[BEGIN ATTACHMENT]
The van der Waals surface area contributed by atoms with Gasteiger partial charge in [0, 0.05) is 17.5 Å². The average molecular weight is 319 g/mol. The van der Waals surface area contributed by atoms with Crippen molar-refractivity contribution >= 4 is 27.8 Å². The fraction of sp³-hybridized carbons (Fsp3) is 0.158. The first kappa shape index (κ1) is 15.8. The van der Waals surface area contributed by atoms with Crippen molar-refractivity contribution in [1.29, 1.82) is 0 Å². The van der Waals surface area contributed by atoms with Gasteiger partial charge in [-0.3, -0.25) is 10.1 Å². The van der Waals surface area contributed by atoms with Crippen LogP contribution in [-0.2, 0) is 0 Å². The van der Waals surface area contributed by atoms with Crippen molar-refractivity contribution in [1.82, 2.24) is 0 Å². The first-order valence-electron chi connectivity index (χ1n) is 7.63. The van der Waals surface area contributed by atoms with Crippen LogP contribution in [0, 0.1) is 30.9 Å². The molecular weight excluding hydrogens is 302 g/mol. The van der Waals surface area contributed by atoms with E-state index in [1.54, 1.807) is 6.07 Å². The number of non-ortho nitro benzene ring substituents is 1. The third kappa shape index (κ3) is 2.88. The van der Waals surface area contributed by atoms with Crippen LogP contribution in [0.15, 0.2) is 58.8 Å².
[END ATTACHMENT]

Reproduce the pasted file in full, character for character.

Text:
The van der Waals surface area contributed by atoms with Gasteiger partial charge in [0, 0.05) is 17.5 Å². The average molecular weight is 319 g/mol. The van der Waals surface area contributed by atoms with Crippen molar-refractivity contribution >= 4 is 27.8 Å². The fraction of sp³-hybridized carbons (Fsp3) is 0.158. The first kappa shape index (κ1) is 15.8. The van der Waals surface area contributed by atoms with Crippen molar-refractivity contribution in [1.29, 1.82) is 0 Å². The van der Waals surface area contributed by atoms with Gasteiger partial charge in [-0.3, -0.25) is 10.1 Å². The van der Waals surface area contributed by atoms with Crippen LogP contribution in [-0.2, 0) is 0 Å². The van der Waals surface area contributed by atoms with Crippen molar-refractivity contribution in [1.82, 2.24) is 0 Å². The first-order valence-electron chi connectivity index (χ1n) is 7.63. The van der Waals surface area contributed by atoms with Crippen LogP contribution in [0, 0.1) is 30.9 Å². The molecular weight excluding hydrogens is 302 g/mol. The van der Waals surface area contributed by atoms with E-state index in [1.54, 1.807) is 6.07 Å². The number of non-ortho nitro benzene ring substituents is 1. The third kappa shape index (κ3) is 2.88. The van der Waals surface area contributed by atoms with Crippen LogP contribution in [0.15, 0.2) is 58.8 Å².